Houthis' new coin reveals economic pressures on rebels, says US envoy

Tim Lenderking said Red Sea attacks should stop to focus on Yemen's peace process

Tim Lenderking, the US envoy to Yemen, said Houthi attacks on Red Sea shipping have stopped humanitarian supplies from reaching the Yemeni people. Reuters
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The creation of a new coin by Yemen's Houthi rebels is a sign the group is suffering financial pressure as it carries out attacks on Red Sea shipping, a top US official said on Wednesday.

Tim Lenderking, the US envoy to Yemen, said the move “shows economic pressure that the Houthis are facing”.

He told a press conference that Houthi attacks on vessels in the key waterway were putting international shipping under pressure and harming the economy of Yemen and the wider region.

Yemen’s economy is split into two areas, one held by the internationally recognised government in the southern city of Aden and the other in Sanaa, controlled by the Iran-backed rebels.

On Sunday, the Houthis announced the production of a 100-riyal coin to replace damaged 100-riyal banknotes issued by the Sanaa-based central bank.

The central bank in Aden described the move as escalatory and the currency as “illegal”.

“The Houthi militia will be held accountable for this irresponsible escalation, as well as the resulting complexity and uncertainty in people’s transactions with financial and banking institutions,” it said in a statement.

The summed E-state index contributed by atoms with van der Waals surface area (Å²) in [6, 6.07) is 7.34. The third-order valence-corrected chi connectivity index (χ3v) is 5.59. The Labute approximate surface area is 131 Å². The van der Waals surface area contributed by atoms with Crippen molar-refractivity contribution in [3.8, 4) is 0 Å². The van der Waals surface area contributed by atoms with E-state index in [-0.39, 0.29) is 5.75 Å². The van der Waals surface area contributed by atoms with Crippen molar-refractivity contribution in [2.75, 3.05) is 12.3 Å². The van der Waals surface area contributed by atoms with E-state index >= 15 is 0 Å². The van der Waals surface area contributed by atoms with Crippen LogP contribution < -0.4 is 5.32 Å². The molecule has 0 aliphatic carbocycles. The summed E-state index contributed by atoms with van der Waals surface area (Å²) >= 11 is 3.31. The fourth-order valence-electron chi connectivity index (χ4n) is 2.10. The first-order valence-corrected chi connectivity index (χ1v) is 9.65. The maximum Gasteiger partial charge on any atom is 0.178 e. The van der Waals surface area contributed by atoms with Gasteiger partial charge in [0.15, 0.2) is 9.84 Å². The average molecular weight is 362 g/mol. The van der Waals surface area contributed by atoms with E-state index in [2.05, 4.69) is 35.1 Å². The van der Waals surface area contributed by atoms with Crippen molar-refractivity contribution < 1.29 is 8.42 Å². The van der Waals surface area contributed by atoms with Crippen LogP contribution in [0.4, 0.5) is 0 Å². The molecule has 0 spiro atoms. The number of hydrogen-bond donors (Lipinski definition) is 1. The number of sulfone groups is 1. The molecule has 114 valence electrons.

The group began firing drones and missiles towards Israel in response to the war in Gaza, which started last October and has killed about 33,000 Palestinians.

The Houthis have also launched dozens of missile and drone attacks on international commercial ships they believe are linked to or bound for Israel.

The rebels have vowed to continue the attacks as long as Israel's bombardment of Gaza continues.

The attacks on the Red Sea vessels have “seen a reduction of 15 per cent in ships that are being able to dock at Hodeidah port”, Mr Lenderking said.

“These actions have obstructed humanitarian supplies in reaching the Yemeni people. That’s why we say these attacks are misplaced and reckless and indiscriminate,” he added.

Mr Lenderking said the move shows “economic pressure felt by the Houthis as there is a liquidity crisis in Yemen,” emphasising the urgent need for economic stability for all Yemenis.

“We need to make this push towards the Yemen peace effort, which will help the humanitarian peace situation and Yemenis rebuild their economy,” he said.

Yemen's peace process

Mr Lenderking also spoke about the role that the international community should play in trying to get Yemen's warring sides to the negotiating table.

“Houthi attacks on the Red Sea must stop so we can focus on Yemen’s peace efforts and reclosing the Gaza war. It has endangered the lives of civilians and harmed the marine environment,” he said.

Yemen has been gripped with conflict since the Houthis took control of Sanaa in 2014, triggering a Saudi-led military intervention in support of the government forces the following year.

Mr Lenderking said the Houthis are feeling the international pressure and reiterated the need for a diplomatic solution to the crisis.

There is no military solution to the war, he said, only through diplomacy will all sides to the conflict find a solution.

“We know there is no military solution and we are joined by all members of the UN P5 [permanent members], there is a strong consensus that supports the peace efforts going forward, we want to see a de-escalation in the region to go beyond the Red Sea attacks to focus on the peace process,” he said.

Updated: April 03, 2024, 11:05 PM